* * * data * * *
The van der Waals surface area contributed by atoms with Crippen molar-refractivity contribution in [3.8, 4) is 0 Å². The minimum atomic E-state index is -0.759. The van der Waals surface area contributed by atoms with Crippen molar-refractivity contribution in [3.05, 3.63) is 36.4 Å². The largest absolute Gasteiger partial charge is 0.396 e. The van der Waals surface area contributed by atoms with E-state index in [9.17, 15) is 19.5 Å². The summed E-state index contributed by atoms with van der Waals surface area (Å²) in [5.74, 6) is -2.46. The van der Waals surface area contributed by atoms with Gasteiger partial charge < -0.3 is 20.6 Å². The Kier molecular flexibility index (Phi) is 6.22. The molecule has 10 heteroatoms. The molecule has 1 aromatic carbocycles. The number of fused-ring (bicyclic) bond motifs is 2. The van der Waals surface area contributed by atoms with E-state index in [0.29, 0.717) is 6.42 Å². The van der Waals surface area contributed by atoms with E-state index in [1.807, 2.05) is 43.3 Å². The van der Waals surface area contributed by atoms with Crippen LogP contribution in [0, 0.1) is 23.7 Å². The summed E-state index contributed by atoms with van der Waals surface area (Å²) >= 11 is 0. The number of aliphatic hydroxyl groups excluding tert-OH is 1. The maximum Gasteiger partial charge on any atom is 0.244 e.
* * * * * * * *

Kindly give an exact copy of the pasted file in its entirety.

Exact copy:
The van der Waals surface area contributed by atoms with Crippen molar-refractivity contribution in [3.8, 4) is 0 Å². The minimum atomic E-state index is -0.759. The van der Waals surface area contributed by atoms with Crippen molar-refractivity contribution in [3.05, 3.63) is 36.4 Å². The largest absolute Gasteiger partial charge is 0.396 e. The van der Waals surface area contributed by atoms with E-state index in [9.17, 15) is 19.5 Å². The summed E-state index contributed by atoms with van der Waals surface area (Å²) in [5.74, 6) is -2.46. The van der Waals surface area contributed by atoms with Gasteiger partial charge < -0.3 is 20.6 Å². The Kier molecular flexibility index (Phi) is 6.22. The molecule has 10 heteroatoms. The molecule has 1 aromatic carbocycles. The number of fused-ring (bicyclic) bond motifs is 2. The van der Waals surface area contributed by atoms with E-state index in [0.29, 0.717) is 6.42 Å². The van der Waals surface area contributed by atoms with E-state index in [1.807, 2.05) is 43.3 Å². The van der Waals surface area contributed by atoms with Crippen LogP contribution in [0, 0.1) is 23.7 Å². The summed E-state index contributed by atoms with van der Waals surface area (Å²) >= 11 is 0. The number of aliphatic hydroxyl groups excluding tert-OH is 1. The maximum Gasteiger partial charge on any atom is 0.244 e.